Tuesday, 16 March 2021

Rejection Of Diaspora Petition: I Did Nothing Wrong..House Of Reps Deputy Speaker

Ahmed Idris Wase, Deputy Speaker of the House of Representatives, on Monday insisted that he was right to deny Nigerians abroad the right to be heard, saying parliamentary rules gave only registered individuals and groups the locus to file petitions to the parliament.

Mr. Wase’s comments came in a press statement he issued on Monday evening to clarify his infamous exchange with another lawmaker whom he prevented from presenting a petition from Nigerians of Tiv origin living in the United States. 

Mr. Wase’s comments drew widespread controversy shortly after the video of the incident surfaced, with a deluge of attacks being directed at him for showing a lack of understanding of what it means to be a citizen of a constitutional republic like Nigeria.

Several commentators said Mr. Wase, by denying the Tivs in America to present a petition on the false ground that they had no sufficient knowledge of what was happening in Nigeria, had effectively stripped Nigerians abroad their constitutional rights as a citizen.

“Did you say Tivs in America? What do they know about Nigeria? What is their business?” Mr. Wase said during March 12 plenary. “They can’t sit in their comfort zones and know what is happening in Nigeria.”

But in his clarification on Monday, the Deputy Speaker lied about what he said on the video, claiming instead that his comments were distorted as he did not set out to reject the petition of Tivs in America because they were not physically present in Nigeria — even though that was what he evidently did.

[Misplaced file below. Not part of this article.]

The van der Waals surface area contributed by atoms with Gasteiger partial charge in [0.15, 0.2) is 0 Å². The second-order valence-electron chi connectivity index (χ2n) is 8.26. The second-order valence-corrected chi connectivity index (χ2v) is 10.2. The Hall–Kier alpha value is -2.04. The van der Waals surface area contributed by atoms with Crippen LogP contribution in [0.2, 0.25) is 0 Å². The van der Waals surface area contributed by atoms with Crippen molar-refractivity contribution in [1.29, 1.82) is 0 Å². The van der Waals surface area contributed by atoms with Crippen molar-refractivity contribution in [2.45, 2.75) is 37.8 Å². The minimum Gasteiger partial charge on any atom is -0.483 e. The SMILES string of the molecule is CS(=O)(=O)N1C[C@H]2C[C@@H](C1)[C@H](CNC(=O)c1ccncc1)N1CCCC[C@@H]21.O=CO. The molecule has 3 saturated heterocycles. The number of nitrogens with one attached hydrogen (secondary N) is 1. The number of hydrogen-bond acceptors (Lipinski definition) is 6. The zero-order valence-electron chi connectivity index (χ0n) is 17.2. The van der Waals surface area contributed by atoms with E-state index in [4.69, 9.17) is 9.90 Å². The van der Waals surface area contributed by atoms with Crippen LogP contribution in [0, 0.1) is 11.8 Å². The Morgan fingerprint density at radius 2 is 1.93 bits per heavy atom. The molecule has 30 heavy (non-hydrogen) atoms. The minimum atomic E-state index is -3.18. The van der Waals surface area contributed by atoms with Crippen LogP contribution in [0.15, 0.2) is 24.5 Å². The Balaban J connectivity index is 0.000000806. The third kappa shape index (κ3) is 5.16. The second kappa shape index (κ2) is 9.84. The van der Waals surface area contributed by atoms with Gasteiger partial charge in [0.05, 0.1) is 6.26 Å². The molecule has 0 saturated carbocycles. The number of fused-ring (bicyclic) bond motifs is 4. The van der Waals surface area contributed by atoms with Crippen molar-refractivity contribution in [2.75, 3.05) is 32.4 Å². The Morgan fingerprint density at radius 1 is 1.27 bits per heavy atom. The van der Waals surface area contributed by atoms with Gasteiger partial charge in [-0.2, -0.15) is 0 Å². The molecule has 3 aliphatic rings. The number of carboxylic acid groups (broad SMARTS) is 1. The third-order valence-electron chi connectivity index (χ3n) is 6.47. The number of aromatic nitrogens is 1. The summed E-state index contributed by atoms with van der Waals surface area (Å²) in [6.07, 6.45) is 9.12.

Read Mr. Wase’s full statement as issued by his spokesman below. 


Our attention has been drawn to a piece of news item circulating on social, electronic and other conventional media concerning a legislative encounter between the Rt. Hon. Deputy Speaker, Ahmed Idris Wase and another Member. Hon. Mark Gbillah during plenary of Wednesday. 10th March, 2021 with the Deputy Speaker presiding.

2. Let it be categorically stated that the coverage and reportage of the incident have mostly been doctored. slanted and bent to give political and ethnic coloration to an event that was otherwise strictly based on Rules of Parliamentary Procedures. 

3. Whilst it would have been unnecessary to respond to such show of clear mischief by mischief-makers with malicious intents, it has however become imperative to clear the air on the matter in order to educate the ignorant and reassure the enlightened. 

4. To set the records straight. let it be categorically stated that the crux of the encounter between the Deputy Speaker, presiding as Speaker, and Honorable Mark Gbillah was on the LEGAL IDENTITY (and flowing from that, the LOCUS) of the Petitioners and not on the whether Nigerians in diaspora have a right to petition the House or not.

5. The House of Representatives belongs to all Nigerians and can be accessed by all Nigerians wherever they may reside. However, like other arms of Government. (such as Courts of Law), Petitioners must follow laid down rules and procedures in presenting their petitions to the House, otherwise there would be lawlessness. disorder and chaos.